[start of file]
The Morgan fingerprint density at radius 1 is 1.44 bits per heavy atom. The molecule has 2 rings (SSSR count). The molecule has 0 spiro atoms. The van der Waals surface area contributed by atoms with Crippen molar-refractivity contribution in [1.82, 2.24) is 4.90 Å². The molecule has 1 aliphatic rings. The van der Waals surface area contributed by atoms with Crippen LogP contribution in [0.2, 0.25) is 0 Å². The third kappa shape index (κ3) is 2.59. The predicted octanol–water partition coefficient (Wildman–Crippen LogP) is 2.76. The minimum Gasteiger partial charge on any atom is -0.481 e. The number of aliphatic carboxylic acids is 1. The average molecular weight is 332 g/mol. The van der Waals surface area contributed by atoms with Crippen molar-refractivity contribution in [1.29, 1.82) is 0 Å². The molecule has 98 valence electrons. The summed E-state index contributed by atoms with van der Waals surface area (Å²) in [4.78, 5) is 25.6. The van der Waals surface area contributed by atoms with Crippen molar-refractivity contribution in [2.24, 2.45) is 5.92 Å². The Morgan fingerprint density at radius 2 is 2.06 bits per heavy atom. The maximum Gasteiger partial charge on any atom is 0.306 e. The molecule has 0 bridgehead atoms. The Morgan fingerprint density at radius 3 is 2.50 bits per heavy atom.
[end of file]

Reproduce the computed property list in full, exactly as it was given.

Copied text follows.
The Morgan fingerprint density at radius 1 is 1.44 bits per heavy atom. The molecule has 2 rings (SSSR count). The molecule has 0 spiro atoms. The van der Waals surface area contributed by atoms with Crippen molar-refractivity contribution in [1.82, 2.24) is 4.90 Å². The molecule has 1 aliphatic rings. The van der Waals surface area contributed by atoms with Crippen LogP contribution in [0.2, 0.25) is 0 Å². The third kappa shape index (κ3) is 2.59. The predicted octanol–water partition coefficient (Wildman–Crippen LogP) is 2.76. The minimum Gasteiger partial charge on any atom is -0.481 e. The number of aliphatic carboxylic acids is 1. The average molecular weight is 332 g/mol. The van der Waals surface area contributed by atoms with Crippen molar-refractivity contribution in [1.29, 1.82) is 0 Å². The molecule has 98 valence electrons. The summed E-state index contributed by atoms with van der Waals surface area (Å²) in [4.78, 5) is 25.6. The van der Waals surface area contributed by atoms with Crippen molar-refractivity contribution in [2.24, 2.45) is 5.92 Å². The Morgan fingerprint density at radius 2 is 2.06 bits per heavy atom. The maximum Gasteiger partial charge on any atom is 0.306 e. The molecule has 0 bridgehead atoms. The Morgan fingerprint density at radius 3 is 2.50 bits per heavy atom.